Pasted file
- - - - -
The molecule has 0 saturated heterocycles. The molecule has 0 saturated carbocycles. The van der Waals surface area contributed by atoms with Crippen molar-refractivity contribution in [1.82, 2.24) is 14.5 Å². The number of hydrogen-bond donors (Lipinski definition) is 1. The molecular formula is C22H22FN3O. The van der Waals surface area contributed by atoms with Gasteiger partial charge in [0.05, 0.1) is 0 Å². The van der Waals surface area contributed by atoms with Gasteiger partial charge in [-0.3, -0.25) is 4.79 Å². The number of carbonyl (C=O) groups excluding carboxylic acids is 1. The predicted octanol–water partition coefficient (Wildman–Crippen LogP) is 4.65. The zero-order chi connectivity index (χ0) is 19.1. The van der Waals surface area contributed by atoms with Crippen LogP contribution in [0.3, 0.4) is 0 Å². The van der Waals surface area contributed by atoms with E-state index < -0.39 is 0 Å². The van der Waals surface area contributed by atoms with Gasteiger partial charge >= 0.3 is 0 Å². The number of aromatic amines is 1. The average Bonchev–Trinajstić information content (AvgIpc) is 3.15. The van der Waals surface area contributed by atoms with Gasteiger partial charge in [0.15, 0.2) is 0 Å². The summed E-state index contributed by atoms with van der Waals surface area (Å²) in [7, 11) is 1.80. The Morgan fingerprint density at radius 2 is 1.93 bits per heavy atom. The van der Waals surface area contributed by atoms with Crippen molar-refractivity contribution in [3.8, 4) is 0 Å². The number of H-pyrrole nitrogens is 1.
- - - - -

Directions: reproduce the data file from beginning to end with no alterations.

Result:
The molecule has 0 saturated heterocycles. The molecule has 0 saturated carbocycles. The van der Waals surface area contributed by atoms with Crippen molar-refractivity contribution in [1.82, 2.24) is 14.5 Å². The number of hydrogen-bond donors (Lipinski definition) is 1. The molecular formula is C22H22FN3O. The van der Waals surface area contributed by atoms with Gasteiger partial charge in [0.05, 0.1) is 0 Å². The van der Waals surface area contributed by atoms with Gasteiger partial charge in [-0.3, -0.25) is 4.79 Å². The number of carbonyl (C=O) groups excluding carboxylic acids is 1. The predicted octanol–water partition coefficient (Wildman–Crippen LogP) is 4.65. The zero-order chi connectivity index (χ0) is 19.1. The van der Waals surface area contributed by atoms with Crippen LogP contribution in [0.3, 0.4) is 0 Å². The van der Waals surface area contributed by atoms with E-state index < -0.39 is 0 Å². The van der Waals surface area contributed by atoms with Gasteiger partial charge >= 0.3 is 0 Å². The number of aromatic amines is 1. The average Bonchev–Trinajstić information content (AvgIpc) is 3.15. The van der Waals surface area contributed by atoms with Gasteiger partial charge in [0.15, 0.2) is 0 Å². The summed E-state index contributed by atoms with van der Waals surface area (Å²) in [7, 11) is 1.80. The Morgan fingerprint density at radius 2 is 1.93 bits per heavy atom. The van der Waals surface area contributed by atoms with Crippen molar-refractivity contribution in [3.8, 4) is 0 Å². The number of H-pyrrole nitrogens is 1.